i tried to take a nap, but the only pillow was this small navy thing that had stains on it. even though i used it, i was paranoid about contracting lice or whatever else one could potentially end up with, using a public pillow. i fell asleep for a little while, but then i heard someone opening and closing a door. i felt the need to stay awake, to explain why i was still here on a friday evening by myself. "i'm not homeless, no..." i'd begin, or "no, i actually do have plans tonight, i swear!" but i don't think anyone could blame, really. the staff lounge has a great view, plenty of counter space, and a flat-screen tv with basic cable, all of which are severely lacking in my own apartment.

i went back to my office. erin came out. "are you a workaholic now, too?" i told her no, that i was just waiting for a friend. "there's only so much cable tv you can take!" she said. when my friend finally sent a text that she was on her way, i told erin to have a good weekend. "you too," she said.
sweatshirts and sunglasses.

erin asked if she could have some sweatshirts that are sitting on the desk next to mine. she saw the sweatshirts last night, and she asked if she could have them. they aren't my sweatshirts, so i said i didn't know. i looked into it, and she has to ask the dean of finance if she could have them. the sweatshirts have been sitting there for at least three months now, so i didn't see why she couldn't just take them. i would've taken them long ago, but they are not my size, and i don't like fleece.

last night, i bought a pair of sunglasses at andaluz. there was a black bumpster sticker near the register, and i wanted to know what it was about. the bumper sticker read: fuck ballard! free columbia city. when i went up to purchase my sunglasses, the dude behind the counter said, "sunglasses, huh?" "yep," i said. "that time of year," he said. "uh huh," i said. and then i asked about the bumper sticker. "you could buy it right now," he said. i asked him what it meant. "i don't know," he said. "i think carla's (the owner) friend made it. anyway, it should say, 'fuck ballard! columbia fucking city!'" i agreed with him.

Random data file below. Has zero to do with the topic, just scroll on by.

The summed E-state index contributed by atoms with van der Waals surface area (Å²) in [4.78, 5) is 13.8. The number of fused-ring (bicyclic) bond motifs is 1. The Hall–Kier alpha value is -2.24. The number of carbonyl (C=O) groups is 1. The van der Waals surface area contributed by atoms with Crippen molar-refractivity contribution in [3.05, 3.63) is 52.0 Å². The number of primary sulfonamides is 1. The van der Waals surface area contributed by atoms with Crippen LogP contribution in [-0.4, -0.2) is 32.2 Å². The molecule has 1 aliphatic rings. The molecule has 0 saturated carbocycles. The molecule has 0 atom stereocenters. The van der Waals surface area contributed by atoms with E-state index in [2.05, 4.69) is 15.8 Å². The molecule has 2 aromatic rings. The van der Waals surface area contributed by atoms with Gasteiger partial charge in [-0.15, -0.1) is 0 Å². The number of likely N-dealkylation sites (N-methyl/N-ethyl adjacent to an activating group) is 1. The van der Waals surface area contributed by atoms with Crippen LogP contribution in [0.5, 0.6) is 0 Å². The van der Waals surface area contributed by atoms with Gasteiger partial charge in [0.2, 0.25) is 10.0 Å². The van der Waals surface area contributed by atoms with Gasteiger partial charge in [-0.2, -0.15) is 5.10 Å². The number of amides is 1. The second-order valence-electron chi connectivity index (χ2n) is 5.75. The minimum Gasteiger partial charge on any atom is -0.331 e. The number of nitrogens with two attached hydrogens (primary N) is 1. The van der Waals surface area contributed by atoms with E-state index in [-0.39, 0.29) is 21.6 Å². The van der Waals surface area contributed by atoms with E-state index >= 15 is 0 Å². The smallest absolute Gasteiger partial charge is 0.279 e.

cultural equivalent of a big mac.

i didn't read any of the books, but i've seen all the films. i never had any interest in reading them. they were so big and clunky, and they were about wizards and magic. i never liked any of that fantasy or science fiction junk, i just couldn't get into it. during senior year, father leigh made us read perelandra. all i really remember is the first few chapters. some guy goes into a house, gets in a coffin, and the coffin becomes a spaceship and takes him into outer space. all i could think was, what the fuck. are you kidding me? and then the guy traveled around in space, and it had something to do with the book of genesis. again, what the fuck.

so, i never had any interest in reading any of the books. "you should read them," my cousin said. "the books are way better than any of the movies." i told him no, that i couldn't do it. i knew i was being an elitist, but so what? i was entitled to my condescension. as an english major, i had so little, not even a future to look forward to. "i know they're not as well-written as some of the stuff you're used to," he said. he really wanted me to read those books. and i didn't. i couldn't.

at the thrift store where i used to work, there was this gay dude named zeke. zeke was an asshole, and zeke loved reading the books. as the story goes, my other coworker and fellow english major went down to the basement, where zeke was enjoying the latest installment in the series. zeke said, "this book is amazing! have you ever read this?" my coworker told him, "no," and then added, "i think they're the cultural equivalent of a big mac." zeke got defensive and lashed out. "oh, i'm sorry!" he said. "we can't all just read kerouac." my coworker reported this to me, and then added, "what the fuck? do i look like someone who really loves on the road?"